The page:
This year, World Refrigeration Day encourages discussions around the theme “temperature matters” — a concept that, for obvious reasons, is inseparable from every aspect of the HVACR industry. Moreover, when it comes to refrigerants, today’s rising global temperatures have upped the ante on several levels. According to the National Oceanic and Atmospheric Administration, since 1982, the rate of the Earth’s warming has risen approximately 0.36ºF (0.20ºC) per decade — more than three times the average rate of all previous decades measured.

As temperatures rise, refrigerants need to work harder to keep people comfortable and foods, beverages, and pharmaceuticals at proper temperatures. And they must do so without contributing to global warming and other environmental concerns.


GWP and Other Matters

When discussing refrigerants and climate change, a natural starting point is global warming potential (GWP). That’s why the focus these days is on A2Ls, which offer significantly lower GWP than legacy refrigerants, such as R-404A (3,920 GWP) and R-410A (2,088 GWP). For example, these three A2Ls are now being selected for new-generation equipment solutions in various HVACR applications:

  • R-454A (AR4 GWP of 238);
  • R-454B (AR4 GWP of 466); and
  • R-454C (AR4 GWP of 146).

It’s also important to consider HFO-1234yf, an A2L currently in air conditioners in 95 million vehicles on U.S. roads. HFO-1234yf has an AR4 GWP of 4 and is also used as a blend component in Chemours’ A1 and A2L products. Lastly, although A2Ls are for new equipment only, lower-GWP A1 refrigerant solutions also exist to help in retrofits. For most applications using a higher-GWP HFC in an existing system, there’s likely a lower-GWP HFC/HFO blend for retrofit applications.

If GWP were the only consideration in HVACR technology, we’d have a single refrigerant with a GWP of <1. The true innovation in refrigerant development lies in striking the optimal balance between environmental impact and performance for a diversity of applications. For example, after developing what are now considered three major players in the future of refrigerants — Chemours Opteon XL40 (R-454A), Opteon XL41 (R-454B), and Opteon XL20 (R-454C) — our chemists remain in the labs, working with leading-industry partners to lower GWP even more without compromising other properties.

Because global temperature matters, in addition to the temperature of a building, vehicle, cooler, freezer, and so forth, it’s important to consider how well a refrigerant addresses several key factors:

  • Low GWP and zero ozone depletion potential (ODP);
  • Reduced energy consumption;
  • Circularity — the ability to be recovered, recycled, and reclaimed;
  • Lower operating costs over the lifetime of equipment;
  • Safety for everyone, from technicians to end users;
  • Overall performance measured by capacity, reliability, and efficiency;
  • Can be serviced by the existing, large trained technician workforce;
  • Responsible manufacturing focused on reducing carbon emissions; and
  • Availability and supply chain strength.

A2L refrigerants have been designed with these factors in mind, raising the bar in terms of performance and support for environmental priorities.


Climate Zone Challenges

ASHRAE divides the U.S. into eight major climate zones, defined by regions ranging from the very cold to the extremely hot. In addition, the zones vary from dry deserts to those with tropical humidity. These climate zones provide system engineers with guidance for choosing the best designs — including refrigerant selection — so that each zone can be equipped with the appropriate system, optimized for year-round capacity, efficiency, reliability, and more.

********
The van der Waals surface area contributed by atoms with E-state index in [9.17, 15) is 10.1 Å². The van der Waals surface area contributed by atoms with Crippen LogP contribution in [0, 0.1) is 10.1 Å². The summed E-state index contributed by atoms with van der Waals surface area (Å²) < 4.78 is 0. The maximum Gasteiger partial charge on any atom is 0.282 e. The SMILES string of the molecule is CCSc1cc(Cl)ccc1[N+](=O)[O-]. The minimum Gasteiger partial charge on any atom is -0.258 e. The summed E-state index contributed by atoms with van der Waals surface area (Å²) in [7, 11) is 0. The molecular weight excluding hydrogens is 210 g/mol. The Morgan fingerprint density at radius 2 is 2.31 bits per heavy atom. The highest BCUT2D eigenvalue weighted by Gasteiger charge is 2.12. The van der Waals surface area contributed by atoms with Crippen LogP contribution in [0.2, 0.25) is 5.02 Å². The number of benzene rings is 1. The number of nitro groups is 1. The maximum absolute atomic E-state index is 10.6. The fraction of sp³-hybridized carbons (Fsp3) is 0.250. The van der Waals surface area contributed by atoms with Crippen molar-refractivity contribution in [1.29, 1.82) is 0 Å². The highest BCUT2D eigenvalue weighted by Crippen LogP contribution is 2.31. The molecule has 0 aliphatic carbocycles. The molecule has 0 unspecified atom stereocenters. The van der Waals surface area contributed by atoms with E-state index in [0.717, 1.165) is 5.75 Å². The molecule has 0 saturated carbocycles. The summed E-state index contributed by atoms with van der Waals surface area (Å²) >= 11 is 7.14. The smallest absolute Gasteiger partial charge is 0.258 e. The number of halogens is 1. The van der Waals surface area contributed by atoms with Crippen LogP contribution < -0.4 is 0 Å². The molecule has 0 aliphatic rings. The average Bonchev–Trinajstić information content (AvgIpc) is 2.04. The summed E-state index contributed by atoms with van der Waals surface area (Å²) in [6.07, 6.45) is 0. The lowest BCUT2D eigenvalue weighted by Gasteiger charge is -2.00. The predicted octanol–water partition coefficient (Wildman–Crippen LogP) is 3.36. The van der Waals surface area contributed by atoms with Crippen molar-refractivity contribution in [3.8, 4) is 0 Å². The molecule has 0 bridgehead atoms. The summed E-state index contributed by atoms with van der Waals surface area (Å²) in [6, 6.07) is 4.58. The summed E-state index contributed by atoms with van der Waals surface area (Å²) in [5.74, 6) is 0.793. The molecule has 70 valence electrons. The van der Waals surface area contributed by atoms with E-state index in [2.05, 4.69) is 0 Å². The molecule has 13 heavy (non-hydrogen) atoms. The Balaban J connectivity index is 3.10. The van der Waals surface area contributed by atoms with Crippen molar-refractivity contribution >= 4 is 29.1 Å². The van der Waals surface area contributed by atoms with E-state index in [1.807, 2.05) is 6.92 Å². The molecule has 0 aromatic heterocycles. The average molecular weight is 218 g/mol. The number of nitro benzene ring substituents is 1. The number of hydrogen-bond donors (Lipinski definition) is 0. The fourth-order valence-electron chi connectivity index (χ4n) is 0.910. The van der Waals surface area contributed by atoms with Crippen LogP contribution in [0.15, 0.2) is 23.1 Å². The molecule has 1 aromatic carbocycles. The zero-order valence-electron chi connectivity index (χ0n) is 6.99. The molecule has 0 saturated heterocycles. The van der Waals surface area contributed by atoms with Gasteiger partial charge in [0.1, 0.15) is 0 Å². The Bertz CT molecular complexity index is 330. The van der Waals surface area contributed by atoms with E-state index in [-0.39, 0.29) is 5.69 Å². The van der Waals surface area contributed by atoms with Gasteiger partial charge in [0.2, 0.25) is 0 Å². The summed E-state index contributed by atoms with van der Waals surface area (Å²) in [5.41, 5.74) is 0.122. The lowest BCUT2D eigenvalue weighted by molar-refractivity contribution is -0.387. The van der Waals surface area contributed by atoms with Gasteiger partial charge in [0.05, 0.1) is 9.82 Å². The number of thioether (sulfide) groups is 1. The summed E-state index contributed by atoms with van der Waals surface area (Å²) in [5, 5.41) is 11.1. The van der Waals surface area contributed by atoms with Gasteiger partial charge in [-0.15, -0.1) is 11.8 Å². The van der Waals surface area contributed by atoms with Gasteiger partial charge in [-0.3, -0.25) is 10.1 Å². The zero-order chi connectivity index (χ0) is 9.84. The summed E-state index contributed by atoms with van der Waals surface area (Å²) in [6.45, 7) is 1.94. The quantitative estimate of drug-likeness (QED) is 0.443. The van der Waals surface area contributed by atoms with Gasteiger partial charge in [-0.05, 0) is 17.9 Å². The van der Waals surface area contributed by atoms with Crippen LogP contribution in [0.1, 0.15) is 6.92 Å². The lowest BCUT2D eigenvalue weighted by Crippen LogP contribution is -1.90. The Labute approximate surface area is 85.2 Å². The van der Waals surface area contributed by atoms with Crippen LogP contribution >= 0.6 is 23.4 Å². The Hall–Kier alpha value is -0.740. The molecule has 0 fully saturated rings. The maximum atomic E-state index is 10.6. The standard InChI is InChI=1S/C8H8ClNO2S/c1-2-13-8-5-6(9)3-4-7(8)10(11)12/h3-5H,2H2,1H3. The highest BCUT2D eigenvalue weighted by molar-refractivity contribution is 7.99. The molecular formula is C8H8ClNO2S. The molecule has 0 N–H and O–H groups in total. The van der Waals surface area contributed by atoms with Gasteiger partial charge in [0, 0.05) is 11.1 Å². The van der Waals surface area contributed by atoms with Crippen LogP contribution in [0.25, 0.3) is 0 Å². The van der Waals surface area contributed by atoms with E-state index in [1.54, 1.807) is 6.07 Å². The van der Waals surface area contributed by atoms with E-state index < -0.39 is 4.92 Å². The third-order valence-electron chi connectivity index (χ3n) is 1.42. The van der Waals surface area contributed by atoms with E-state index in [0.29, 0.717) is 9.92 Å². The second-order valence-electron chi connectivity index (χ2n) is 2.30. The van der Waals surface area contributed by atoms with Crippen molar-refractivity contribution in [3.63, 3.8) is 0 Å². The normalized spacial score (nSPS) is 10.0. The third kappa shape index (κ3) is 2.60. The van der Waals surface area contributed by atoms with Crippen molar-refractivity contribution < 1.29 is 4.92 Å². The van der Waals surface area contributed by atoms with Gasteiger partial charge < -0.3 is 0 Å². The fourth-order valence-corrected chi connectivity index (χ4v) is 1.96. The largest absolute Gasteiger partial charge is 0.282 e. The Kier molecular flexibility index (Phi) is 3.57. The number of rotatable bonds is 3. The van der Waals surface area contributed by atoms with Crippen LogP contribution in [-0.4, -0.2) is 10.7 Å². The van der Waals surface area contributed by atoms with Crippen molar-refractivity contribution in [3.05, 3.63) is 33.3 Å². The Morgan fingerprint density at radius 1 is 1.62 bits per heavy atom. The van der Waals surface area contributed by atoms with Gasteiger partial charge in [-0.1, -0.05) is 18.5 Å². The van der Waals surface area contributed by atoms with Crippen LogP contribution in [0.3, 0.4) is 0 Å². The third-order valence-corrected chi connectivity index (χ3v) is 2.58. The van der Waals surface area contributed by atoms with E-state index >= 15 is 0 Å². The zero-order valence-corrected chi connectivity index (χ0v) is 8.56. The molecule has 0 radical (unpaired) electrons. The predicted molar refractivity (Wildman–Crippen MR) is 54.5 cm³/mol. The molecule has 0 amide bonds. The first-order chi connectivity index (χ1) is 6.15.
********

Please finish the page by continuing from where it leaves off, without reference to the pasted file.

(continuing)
In a tropical climate, high heat and humidity put heavy demand on cooling equipment -- from air conditioners to refrigeration systems. Because comfort-cooling equipment is likely to run most of the year, it’s important to choose the most energy-efficient options.

Climate zones on the other end of the spectrum — with overall colder ambient temperatures -- present different challenges. Systems in this climate typically have a long offseason, limiting their use throughout the year, but they still must perform reliably. In climates where heating buildings is prioritized over cooling, systems need to be sized appropriately, especially if transitioning from a traditional air conditioner-only unit to a new-generation heat pump.

Today, the proper sizing of heat pumps to ensure occupant comfort — especially in climate zones that are predominantly heating based — is a popular topic of conversation in the industry. An oversized heat pump will likely struggle to control humidity when operated in air conditioning mode.

In addition, there are temperate climate zones that have less variation in conditions over the year, such as dry deserts that can have hot and cold extremes in the same day, and other areas with unique climate factors. What the various climate zones demonstrate is that no matter what the application — supermarket, cold storage, residential air conditioner, or heat pump — the industry will need a full toolbox of systems, components, and refrigerants to meet the increasing demand for high-efficiency cooling and heating.

Climate change will continue to intensify current demands on our industry and introduce new ones, such installing cooling systems in zones that traditionally didn’t need them and efficiently cooling data centers. Other priorities driven by climate change, ranging from conserving water in cooling towers to elevated indoor environmental quality (IEQ), further demonstrate the HVACR industry must continue to be innovative and flexible.

Above all, the industry needs to remain focused on cooling solutions that don’t “heat up” the planet. Everyone can do their part by choosing refrigerants that have lower GWP, support other environmental needs, and offer the right performance attributes for a given climate zone.